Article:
Objectives: A reservoir pressure model describing left ventricular-large artery interaction has been proposed as a useful heuristic model providing insight into the propagation of the central blood pressure as well as providing clinical prognostic information. A pressure-only approach to calculation of reservoir pressure waves has been proposed but this assumes that the resultant excess pressure is proportional to the volume flow rate out of the left ventricle; this has not been tested in humans. Approach: We use non-invasively acquired central pressure and flow data obtained in the 2nd Australian National Blood Pressure Study to test this assumption and to investigate the use of flow approximations based on excess pressure or an assumed triangular flow pattern in calculation of forward and backwards waves in the aortic root. Main results: Results from 821 subjects showed close association between the shape of measured flow patterns and calculated excess pressure, with mean coefficient of determination R 2 = 0.931 0.046(SD). For directly measured versus triangular flow approximation R 2 was 0.918 0.057. Comparison of the peak amplitudes of forwards (Pf) and backwards (Pb) going pressure waves resulted in significant correlation between Pfmax and Pbmax using both measured flow and the triangular flow approximation (0.83 and 0.79 respectively) and using excess pressure as a flow approximation (Pfmax 0.86 and Pbmax 0.77). All associations for peak pressures and integrals were high with R-values between 0.70 and 0.95. Significance: Pressure-only reservoir wave analysis appears to conform to the inherent assumptions underpinning the mathematical approach employed: this provides support for use of reservoir analysis as a non-invasive method to describe potentially important features and functions of ventriculo-vascular interaction without the requirement for flow measurement.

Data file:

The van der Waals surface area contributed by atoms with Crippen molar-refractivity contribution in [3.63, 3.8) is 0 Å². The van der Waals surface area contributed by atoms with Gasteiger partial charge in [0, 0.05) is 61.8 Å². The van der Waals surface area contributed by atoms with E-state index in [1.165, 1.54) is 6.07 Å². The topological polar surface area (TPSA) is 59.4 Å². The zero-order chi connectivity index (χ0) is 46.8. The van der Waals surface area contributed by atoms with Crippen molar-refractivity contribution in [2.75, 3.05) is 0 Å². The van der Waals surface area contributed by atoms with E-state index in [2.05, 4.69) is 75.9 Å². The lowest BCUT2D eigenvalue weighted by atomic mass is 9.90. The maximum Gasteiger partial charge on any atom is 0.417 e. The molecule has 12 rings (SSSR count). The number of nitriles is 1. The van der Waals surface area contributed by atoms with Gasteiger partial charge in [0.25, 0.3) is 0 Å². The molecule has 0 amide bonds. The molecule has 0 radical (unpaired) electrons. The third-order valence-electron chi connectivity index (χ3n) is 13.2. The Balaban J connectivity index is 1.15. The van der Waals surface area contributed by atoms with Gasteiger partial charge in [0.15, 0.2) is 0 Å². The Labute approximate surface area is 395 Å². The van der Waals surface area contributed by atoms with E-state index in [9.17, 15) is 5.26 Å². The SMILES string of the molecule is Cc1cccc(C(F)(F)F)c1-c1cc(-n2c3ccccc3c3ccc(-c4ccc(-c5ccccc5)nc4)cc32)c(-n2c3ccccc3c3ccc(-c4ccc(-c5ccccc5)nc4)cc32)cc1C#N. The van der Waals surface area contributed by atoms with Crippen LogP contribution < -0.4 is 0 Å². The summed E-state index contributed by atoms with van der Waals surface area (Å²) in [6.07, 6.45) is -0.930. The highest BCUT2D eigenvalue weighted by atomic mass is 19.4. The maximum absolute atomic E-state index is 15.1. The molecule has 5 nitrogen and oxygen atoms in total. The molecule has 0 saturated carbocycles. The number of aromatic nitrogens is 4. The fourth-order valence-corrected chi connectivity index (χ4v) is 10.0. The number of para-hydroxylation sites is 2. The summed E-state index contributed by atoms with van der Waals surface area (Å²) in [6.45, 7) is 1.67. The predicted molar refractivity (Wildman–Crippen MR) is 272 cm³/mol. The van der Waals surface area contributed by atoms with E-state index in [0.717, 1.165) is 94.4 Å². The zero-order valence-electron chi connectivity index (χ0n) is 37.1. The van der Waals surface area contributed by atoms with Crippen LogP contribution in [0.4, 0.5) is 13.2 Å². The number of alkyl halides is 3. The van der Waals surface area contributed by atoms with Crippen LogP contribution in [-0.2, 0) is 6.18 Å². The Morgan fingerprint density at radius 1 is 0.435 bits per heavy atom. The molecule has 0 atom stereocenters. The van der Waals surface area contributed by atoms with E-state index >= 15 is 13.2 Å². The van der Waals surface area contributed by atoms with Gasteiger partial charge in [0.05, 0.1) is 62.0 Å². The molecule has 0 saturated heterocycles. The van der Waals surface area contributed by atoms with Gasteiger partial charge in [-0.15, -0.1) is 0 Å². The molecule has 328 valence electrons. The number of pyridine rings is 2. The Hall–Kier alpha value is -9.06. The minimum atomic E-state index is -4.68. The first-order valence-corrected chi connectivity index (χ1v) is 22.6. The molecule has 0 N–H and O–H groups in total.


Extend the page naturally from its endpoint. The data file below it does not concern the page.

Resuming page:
- aortic blood pressure
- central blood pressure
- forward and backward pressure waves
- reservoir pressure analysis